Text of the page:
12. Tanaka Y, Hongo K, Tada T, Nagashima H, Horiuchi T, Goto T, et al. Radiometric analysis of paraclinoid carotid artery aneurysms. J Neurosurg 2002;96:649-653.
crossref pmid
13. Lasjaunias P, Berenstein A, ter Brugge KG. Intradural arteries. Edited by Lasjaunias P, Berenstein A, ter Brugge KG Surgical neuroangiography: clinical vascular anatomy and variations, 2nd ed. : Heidelberg, Springer; 2001,pp 479-629.

14. Komiyama M. Letter to the editor - embryology of the ophthalmic artery: a revived concept. Interv Neuroradiol 2009;15:363-368.
crossref pmid pmc pdf
15. Nutik S, Dilenge D. Carotid-anterior cerebral artery anastomosis. Case report. J Neurosurg 1976;44:378-382.
16. Murai S, Sugiu K, Hishikawa T, Hiramatsu M, Nishihiro S, Kidani N, et al. Endovascular treatment for unruptured aneurysm associated with persistent primitive trigeminal artery: a case report and literature review. Acta Neurochir (Wien) 2019;161:407-411.
crossref pmid
17. Varvari I, Bos EM, Dinkelaar W, van Es AC, Can A, Hunfeld M, et al. Fatal subarachnoid hemorrhage from an aneurysm of a persistent primitive hypoglossal artery: case series and literature overview. World Neurosurg 2018;117:285-291.
crossref pmid
18. Zenteno M, Lee A, Moscote-Salazar LR. Rupture of persistent primitive trigeminal artery-basilar artery aneurysm managed with stent-assisted coiling. Asian J Neurosurg 2018;13:817-821.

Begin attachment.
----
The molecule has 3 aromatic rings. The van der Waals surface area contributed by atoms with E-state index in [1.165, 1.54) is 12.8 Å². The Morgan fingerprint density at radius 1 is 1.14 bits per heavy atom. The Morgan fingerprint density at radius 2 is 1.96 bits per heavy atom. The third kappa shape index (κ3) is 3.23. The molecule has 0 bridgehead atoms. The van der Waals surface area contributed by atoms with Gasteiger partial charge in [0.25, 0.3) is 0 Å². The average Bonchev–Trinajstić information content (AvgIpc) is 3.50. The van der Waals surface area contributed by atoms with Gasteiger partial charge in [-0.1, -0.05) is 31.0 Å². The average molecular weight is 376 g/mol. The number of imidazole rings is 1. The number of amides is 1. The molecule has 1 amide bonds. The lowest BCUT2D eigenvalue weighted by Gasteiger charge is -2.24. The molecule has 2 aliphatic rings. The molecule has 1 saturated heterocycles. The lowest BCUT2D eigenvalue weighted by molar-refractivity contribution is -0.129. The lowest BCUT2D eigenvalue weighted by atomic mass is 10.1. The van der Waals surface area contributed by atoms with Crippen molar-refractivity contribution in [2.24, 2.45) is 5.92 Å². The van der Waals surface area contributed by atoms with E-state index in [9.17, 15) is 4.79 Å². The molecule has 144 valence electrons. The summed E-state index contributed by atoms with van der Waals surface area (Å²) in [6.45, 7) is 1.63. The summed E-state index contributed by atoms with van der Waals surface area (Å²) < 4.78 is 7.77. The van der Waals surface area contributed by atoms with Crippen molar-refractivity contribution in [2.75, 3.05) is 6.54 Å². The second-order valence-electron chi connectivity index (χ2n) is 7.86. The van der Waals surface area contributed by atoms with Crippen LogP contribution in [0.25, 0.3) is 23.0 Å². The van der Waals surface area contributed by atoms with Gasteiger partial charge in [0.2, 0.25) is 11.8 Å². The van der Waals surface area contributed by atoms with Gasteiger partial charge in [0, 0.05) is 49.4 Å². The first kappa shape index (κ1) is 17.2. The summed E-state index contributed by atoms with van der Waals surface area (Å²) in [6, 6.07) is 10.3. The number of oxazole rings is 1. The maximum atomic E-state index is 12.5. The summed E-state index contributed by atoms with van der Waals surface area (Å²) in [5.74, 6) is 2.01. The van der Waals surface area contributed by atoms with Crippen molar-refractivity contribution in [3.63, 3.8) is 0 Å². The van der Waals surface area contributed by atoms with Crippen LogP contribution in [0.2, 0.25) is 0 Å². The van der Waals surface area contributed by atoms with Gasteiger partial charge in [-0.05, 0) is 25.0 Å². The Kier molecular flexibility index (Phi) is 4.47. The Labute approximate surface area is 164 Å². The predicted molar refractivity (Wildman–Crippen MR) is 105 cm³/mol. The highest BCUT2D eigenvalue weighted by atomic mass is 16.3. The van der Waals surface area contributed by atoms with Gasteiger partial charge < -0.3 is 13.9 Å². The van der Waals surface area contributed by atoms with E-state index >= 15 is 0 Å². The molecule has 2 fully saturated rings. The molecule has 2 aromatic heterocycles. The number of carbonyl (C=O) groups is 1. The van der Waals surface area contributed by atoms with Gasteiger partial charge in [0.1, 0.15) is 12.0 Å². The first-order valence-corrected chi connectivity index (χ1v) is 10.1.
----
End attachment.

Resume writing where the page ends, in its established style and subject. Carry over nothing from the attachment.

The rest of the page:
crossref pmid pmc
19. Ishikawa T, Yamaguchi K, Anami H, Sumi M, Ishikawa T, Kawamata T. Treatment of large or giant cavernous aneurysm associated with persistent trigeminal artery: case report and review of literature. World Neurosurg 2017;108:996.e11-996.e15.
crossref pmid
20. Kimball D, Ples H, Miclaus GD, Matusz P, Loukas M. Persistent hypoglossal artery aneurysm located in the hypoglossal canal with associated subarachnoid hemorrhage. Surg Radiol Anat 2015;37:205-209.
crossref pmid
21. Tanaka M. Persistent primitive dorsal ophthalmic artery associated with paraclinoid internal carotid artery aneurysm. J Neuroendovasc Ther 2009;3:39-41.
22. Aoki T, Nishimura M. The development and the use of experimental animal models to study the underlying mechanisms of CA formation. J Biomed Biotechnol 2011;2011:535921
crossref pmid
23. Aoki T, Miyata H, Abekura Y, Koseki H, Shimizu K. Rat model of intracranial aneurysm: variations, usefulness, and limitations of the Hashimoto model. Acta Neurochir Suppl 2020;127:35-41.
crossref pmid


Browse all articles >

Editorial Office
#705-2C, 9 Gangnam-ro, Giheung-gu, Yongin-si, Gyeonggi-do 16977, KOREA
Tel: +82-31-994-4382    Fax: +82-2-2275-9198    E-mail: editor@neurointervention.org                

Copyright © 2024 by Korean Society of Interventional Neuroradiology.

Developed in M2PI

Close layer
prev next